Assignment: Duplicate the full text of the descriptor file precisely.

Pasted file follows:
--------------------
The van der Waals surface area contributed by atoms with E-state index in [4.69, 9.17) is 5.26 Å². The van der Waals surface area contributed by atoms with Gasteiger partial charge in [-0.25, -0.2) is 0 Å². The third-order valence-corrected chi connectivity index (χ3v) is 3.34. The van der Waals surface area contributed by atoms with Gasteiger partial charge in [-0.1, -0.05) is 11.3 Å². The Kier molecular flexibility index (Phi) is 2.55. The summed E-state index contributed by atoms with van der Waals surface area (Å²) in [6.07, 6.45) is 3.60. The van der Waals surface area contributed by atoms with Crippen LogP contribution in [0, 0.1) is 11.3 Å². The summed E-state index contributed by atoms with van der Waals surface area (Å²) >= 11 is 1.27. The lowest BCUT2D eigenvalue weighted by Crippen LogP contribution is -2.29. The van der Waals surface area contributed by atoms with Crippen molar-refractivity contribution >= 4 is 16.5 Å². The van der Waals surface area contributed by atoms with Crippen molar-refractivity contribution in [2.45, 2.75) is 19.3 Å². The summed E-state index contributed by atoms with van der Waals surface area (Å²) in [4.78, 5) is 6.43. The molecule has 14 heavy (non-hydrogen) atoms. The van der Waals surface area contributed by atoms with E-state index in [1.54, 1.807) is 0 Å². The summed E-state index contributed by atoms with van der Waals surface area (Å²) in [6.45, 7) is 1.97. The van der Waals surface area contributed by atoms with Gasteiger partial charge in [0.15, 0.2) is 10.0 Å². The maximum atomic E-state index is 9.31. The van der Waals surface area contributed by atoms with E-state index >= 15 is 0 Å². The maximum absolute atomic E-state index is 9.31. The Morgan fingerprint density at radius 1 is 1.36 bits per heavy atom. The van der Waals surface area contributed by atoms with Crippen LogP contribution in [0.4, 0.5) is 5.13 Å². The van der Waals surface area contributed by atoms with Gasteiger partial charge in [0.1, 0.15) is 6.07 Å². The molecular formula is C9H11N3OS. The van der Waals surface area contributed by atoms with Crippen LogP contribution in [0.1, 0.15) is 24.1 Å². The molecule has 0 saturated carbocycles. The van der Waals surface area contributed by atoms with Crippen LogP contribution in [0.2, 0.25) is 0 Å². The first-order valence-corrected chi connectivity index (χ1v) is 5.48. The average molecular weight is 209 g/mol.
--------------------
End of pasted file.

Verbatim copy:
The van der Waals surface area contributed by atoms with E-state index in [4.69, 9.17) is 5.26 Å². The van der Waals surface area contributed by atoms with Gasteiger partial charge in [-0.25, -0.2) is 0 Å². The third-order valence-corrected chi connectivity index (χ3v) is 3.34. The van der Waals surface area contributed by atoms with Gasteiger partial charge in [-0.1, -0.05) is 11.3 Å². The Kier molecular flexibility index (Phi) is 2.55. The summed E-state index contributed by atoms with van der Waals surface area (Å²) in [6.07, 6.45) is 3.60. The van der Waals surface area contributed by atoms with Crippen LogP contribution in [0, 0.1) is 11.3 Å². The summed E-state index contributed by atoms with van der Waals surface area (Å²) >= 11 is 1.27. The lowest BCUT2D eigenvalue weighted by Crippen LogP contribution is -2.29. The van der Waals surface area contributed by atoms with Crippen molar-refractivity contribution >= 4 is 16.5 Å². The van der Waals surface area contributed by atoms with Crippen molar-refractivity contribution in [2.45, 2.75) is 19.3 Å². The summed E-state index contributed by atoms with van der Waals surface area (Å²) in [4.78, 5) is 6.43. The molecule has 14 heavy (non-hydrogen) atoms. The van der Waals surface area contributed by atoms with E-state index in [1.54, 1.807) is 0 Å². The summed E-state index contributed by atoms with van der Waals surface area (Å²) in [6.45, 7) is 1.97. The van der Waals surface area contributed by atoms with Gasteiger partial charge in [0.15, 0.2) is 10.0 Å². The maximum atomic E-state index is 9.31. The van der Waals surface area contributed by atoms with E-state index >= 15 is 0 Å². The maximum absolute atomic E-state index is 9.31. The Morgan fingerprint density at radius 1 is 1.36 bits per heavy atom. The van der Waals surface area contributed by atoms with Crippen LogP contribution in [0.4, 0.5) is 5.13 Å². The van der Waals surface area contributed by atoms with Gasteiger partial charge in [0.1, 0.15) is 6.07 Å². The molecular formula is C9H11N3OS. The van der Waals surface area contributed by atoms with Crippen LogP contribution in [0.1, 0.15) is 24.1 Å². The molecule has 0 saturated carbocycles. The van der Waals surface area contributed by atoms with Crippen LogP contribution in [0.2, 0.25) is 0 Å². The first-order valence-corrected chi connectivity index (χ1v) is 5.48. The average molecular weight is 209 g/mol.